Blast and Explosive Modeling

(available on the Kindle.)

Despite studying a discipline that first used the Finite Element Method for engineering design, Civil Engineers are often less exposed to advanced numerical analysis methods than Mechanical Engineers. One reason for this is the fact that the scope of design-codes is far wider in Civil Engineering. However, recent trends, worldwide, have brought to the fore aspects of civil design that were hitherto restricted to exotic and esoteric applications in the practice of warfare, and are accordingly less comprehensively covered by design-codes. Materials technology, too, has advanced tremendously in recent years.

The book is written in easy-to-understand language, avoids jargon, includes a glossary of terms and references for further study. It presents

  • the options available to engineers to use the finite element method to simulate explosions
  • the data required to effectively model these phenomena
  • the theory necessary to construct finite element models
  • apply advanced analysis techniques using Radioss

Areas covered include

  • pressure-impulse diagrams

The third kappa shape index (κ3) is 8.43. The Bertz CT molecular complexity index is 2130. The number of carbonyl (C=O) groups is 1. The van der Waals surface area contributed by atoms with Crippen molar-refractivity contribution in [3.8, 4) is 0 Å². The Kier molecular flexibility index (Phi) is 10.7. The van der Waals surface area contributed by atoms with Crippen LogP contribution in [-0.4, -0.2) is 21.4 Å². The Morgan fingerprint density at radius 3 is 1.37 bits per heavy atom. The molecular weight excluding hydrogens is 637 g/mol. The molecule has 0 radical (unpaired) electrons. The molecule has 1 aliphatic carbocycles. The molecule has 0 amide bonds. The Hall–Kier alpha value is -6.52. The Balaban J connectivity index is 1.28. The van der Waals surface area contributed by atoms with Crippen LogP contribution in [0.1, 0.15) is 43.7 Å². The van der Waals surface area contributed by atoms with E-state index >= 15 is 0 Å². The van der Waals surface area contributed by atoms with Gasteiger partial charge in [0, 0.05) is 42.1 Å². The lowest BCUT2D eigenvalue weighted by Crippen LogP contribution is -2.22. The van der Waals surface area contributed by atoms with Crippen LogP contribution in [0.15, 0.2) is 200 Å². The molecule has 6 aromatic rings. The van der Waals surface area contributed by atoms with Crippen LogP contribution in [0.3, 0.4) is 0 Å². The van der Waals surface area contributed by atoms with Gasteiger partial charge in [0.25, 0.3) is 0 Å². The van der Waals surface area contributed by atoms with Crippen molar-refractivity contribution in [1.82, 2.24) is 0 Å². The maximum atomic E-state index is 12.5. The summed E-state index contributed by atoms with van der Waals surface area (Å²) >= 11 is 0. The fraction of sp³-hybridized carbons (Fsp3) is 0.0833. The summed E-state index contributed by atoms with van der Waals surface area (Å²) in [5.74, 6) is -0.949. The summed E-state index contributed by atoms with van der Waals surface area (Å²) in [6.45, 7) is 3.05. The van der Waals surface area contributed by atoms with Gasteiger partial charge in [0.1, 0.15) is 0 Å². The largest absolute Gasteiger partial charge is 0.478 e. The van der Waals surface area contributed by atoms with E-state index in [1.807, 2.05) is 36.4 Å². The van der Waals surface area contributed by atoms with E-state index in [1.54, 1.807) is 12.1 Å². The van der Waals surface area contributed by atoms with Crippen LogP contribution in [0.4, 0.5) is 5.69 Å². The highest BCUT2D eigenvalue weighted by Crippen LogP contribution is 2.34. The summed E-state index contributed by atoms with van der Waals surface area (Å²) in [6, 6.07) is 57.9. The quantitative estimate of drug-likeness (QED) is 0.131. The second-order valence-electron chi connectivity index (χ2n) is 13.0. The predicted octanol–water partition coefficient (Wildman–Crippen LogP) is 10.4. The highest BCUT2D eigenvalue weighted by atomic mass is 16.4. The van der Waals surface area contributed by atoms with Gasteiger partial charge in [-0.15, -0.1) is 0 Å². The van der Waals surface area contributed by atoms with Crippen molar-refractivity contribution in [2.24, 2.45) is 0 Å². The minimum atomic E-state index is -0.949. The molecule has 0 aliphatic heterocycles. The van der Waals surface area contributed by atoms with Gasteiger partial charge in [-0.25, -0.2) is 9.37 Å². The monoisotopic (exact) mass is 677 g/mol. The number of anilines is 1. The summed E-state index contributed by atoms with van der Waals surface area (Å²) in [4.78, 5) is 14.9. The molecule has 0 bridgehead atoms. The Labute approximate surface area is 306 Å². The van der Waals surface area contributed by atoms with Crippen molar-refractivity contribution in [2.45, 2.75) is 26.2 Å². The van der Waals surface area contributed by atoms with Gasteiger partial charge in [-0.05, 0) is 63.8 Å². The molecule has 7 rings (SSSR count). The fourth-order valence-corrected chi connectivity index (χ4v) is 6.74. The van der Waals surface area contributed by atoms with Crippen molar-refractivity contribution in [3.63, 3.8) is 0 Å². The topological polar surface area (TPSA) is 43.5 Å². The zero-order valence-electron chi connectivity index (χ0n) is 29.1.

• pressure-waves and shock-waves
  • strain-rate effects
  • what a Hugoniot represents, and how to derive it
  • equations of state (including the JWL and Mie Gruneison EOS’)
  • how to obtain the CJ (Chapman Jouguet) pressure and velocity for an explosive
  • detonation points and detonation timing
  • multiple phase ALE (arbitrary lagrange euler) models
  • choice of mesh sizes and element types
  • damage and failure models
  • explicit and implicit methods
  • data for common explosives (such as TNT and RDX)
  • examples using TNT, examples using Radioss

Prior experience with the finite element method is not essential, but is recommended. If you’re a beginner you should probably read the free book A Designer’s Guide to the Finite Element Method first.

Several chapters in the book are software-independent – the explanations apply to all commercially available finite element applications (including Abaqus, AutoDyn and LS-Dyna). The worked example uses Radioss. The book comes with a workbook that presents 4 sample problems complete with video-illustrations on the use of HyperMesh, HyperView and Radioss to setup and solve each example.

KFour Metrics offers technology solutions for engineering design, simulation and optimization.



+91 93900 04190​


Avanti, Road No.12, Banjara Hills,
Hyderabad 500 034, India.


Sign up to our newsletter